1920–1921: Constantinople



When the Ouspenskys arrived in Constantinople in early 1920, the city was full of Russians including several of Ouspensky’s St. Petersburg friends. With their help Ouspensky again began gathering people and started giving lectures at the offices of a Russian language newspaper, the Russki Miyak.

Gurdjieff arrived in June and the two men resumed a close association. Ouspensky handed all his new students over to Gurdjieff and ceased for some time to lecture independently. He helped Gurdjieff to re-establish his Institute, drafting the scenarios for Gurdjieff’s ballet ‘The Struggle of the Magicians’, created from the special movements and dances which would in future form the centre of Gurdjieff’s work.

Relations between the two men remained cordial and their frequent explorations of the city and the bazaar included a visit to the Mevlevi ceremony of the Mukabele which Ouspensky had first witnessed in 1904.

Ouspensky himself did not join the Institute, though he gave weekly lectures there at Gurdjieff’s invitation and in which Gurdjieff himself took part. Gurdjieff authorised Ouspensky’s plan to publish an account of Gurdjieff’s St. Petersburg lectures which would eventually be published as In Search of the Miraculous.

Despite their renewed collaboration and friendship Ouspensky again experienced the reservations which had first arisen in Essentuki and he now finally made the decision to work on his own. Once Gurdjieff’s Institute was well established he resumed lecturing independently.

Boris Ferapontoff kept extensive notes of Ouspensky’s lectures in Constantinople (a copy survives in the P.D. Ouspensky Memorial Collection at Yale University). These notes show that Ouspensky had begun to teach a synthesis of his own ideas and Gurdjieff’s system. Indeed the join between the two was seamless; the ideas he had put forward in Tertium Organum were now integrated by reference to the system.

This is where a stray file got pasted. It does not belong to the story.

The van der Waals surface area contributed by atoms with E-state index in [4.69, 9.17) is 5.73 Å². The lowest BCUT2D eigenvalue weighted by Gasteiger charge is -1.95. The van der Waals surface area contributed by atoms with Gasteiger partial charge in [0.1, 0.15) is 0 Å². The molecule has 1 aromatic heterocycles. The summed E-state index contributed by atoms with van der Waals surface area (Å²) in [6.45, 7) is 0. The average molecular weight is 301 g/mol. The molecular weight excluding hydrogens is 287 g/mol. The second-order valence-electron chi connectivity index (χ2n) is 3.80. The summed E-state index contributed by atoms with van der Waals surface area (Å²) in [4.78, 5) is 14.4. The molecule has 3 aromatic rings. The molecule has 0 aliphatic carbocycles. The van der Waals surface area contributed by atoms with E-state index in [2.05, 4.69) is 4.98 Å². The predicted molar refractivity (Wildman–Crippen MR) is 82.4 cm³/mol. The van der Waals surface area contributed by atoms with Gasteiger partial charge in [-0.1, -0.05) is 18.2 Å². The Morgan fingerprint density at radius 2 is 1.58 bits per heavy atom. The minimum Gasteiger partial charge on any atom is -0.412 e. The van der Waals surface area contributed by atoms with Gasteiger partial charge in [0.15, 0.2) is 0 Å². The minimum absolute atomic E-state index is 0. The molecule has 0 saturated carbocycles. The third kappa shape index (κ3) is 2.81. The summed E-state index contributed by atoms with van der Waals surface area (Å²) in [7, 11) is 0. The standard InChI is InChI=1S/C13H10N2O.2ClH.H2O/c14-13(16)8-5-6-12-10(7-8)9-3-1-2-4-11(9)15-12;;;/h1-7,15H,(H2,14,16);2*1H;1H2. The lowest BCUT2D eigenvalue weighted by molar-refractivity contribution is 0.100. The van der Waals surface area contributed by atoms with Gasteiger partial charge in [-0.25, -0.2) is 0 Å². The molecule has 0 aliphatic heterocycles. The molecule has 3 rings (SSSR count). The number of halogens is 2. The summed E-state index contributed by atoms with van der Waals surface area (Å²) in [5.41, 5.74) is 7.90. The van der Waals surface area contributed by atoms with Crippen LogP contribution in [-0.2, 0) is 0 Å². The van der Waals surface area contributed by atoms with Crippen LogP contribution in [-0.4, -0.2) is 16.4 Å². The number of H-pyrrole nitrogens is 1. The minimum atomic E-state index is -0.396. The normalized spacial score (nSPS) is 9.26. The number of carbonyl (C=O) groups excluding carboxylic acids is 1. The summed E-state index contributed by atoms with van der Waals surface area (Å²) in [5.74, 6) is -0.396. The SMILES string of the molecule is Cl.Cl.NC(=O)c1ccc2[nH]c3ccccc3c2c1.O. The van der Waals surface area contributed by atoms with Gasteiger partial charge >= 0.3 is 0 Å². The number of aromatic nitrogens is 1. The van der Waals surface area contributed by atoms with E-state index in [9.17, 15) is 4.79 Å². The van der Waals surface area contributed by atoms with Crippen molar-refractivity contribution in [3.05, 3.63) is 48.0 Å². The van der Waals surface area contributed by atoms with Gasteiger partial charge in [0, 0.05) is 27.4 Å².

He began to further develop some of the system ideas, for example the ‘law of three’, and to differentiate the phenomena arising from the six possible combinations of the three forces in a way which eventually led to his own teaching of ‘the six activities of man’.

He spoke of the different matters described by the ‘Food Table’ in a detailed manner not found in later published accounts. His own extensive knowledge of anatomy and physiology was apparent.

The System’s teaching of the ‘centres’ of consciousness which make up the human endowment was further developed by Ouspensky’s own understanding of the relationship of time between different cosmoses. According to Ferapontoff’s notes:

Different rates of perception of different centres. Man perceives more or less, depending upon the centre with which it is done. The rate of perception of centres is proportionate to the speeds of the three worlds. The rate of work of the formatory apparatus corresponds to the speed of man’s impressions. That of the moving centre – to that of mankind. That of the emotional centre – to that of earth. In the same phenomena receptivity is greater.

The notes also indicate that at these public lectures Ouspensky revealed a great deal that in later years would be spoken of only in private.

In May 1921 Ouspensky received a telegram from Lady Rothermere who, enthused by her reading of Tertium Organum and forwarding a substantial cheque for expenses, invited him to proceed immediately to London.

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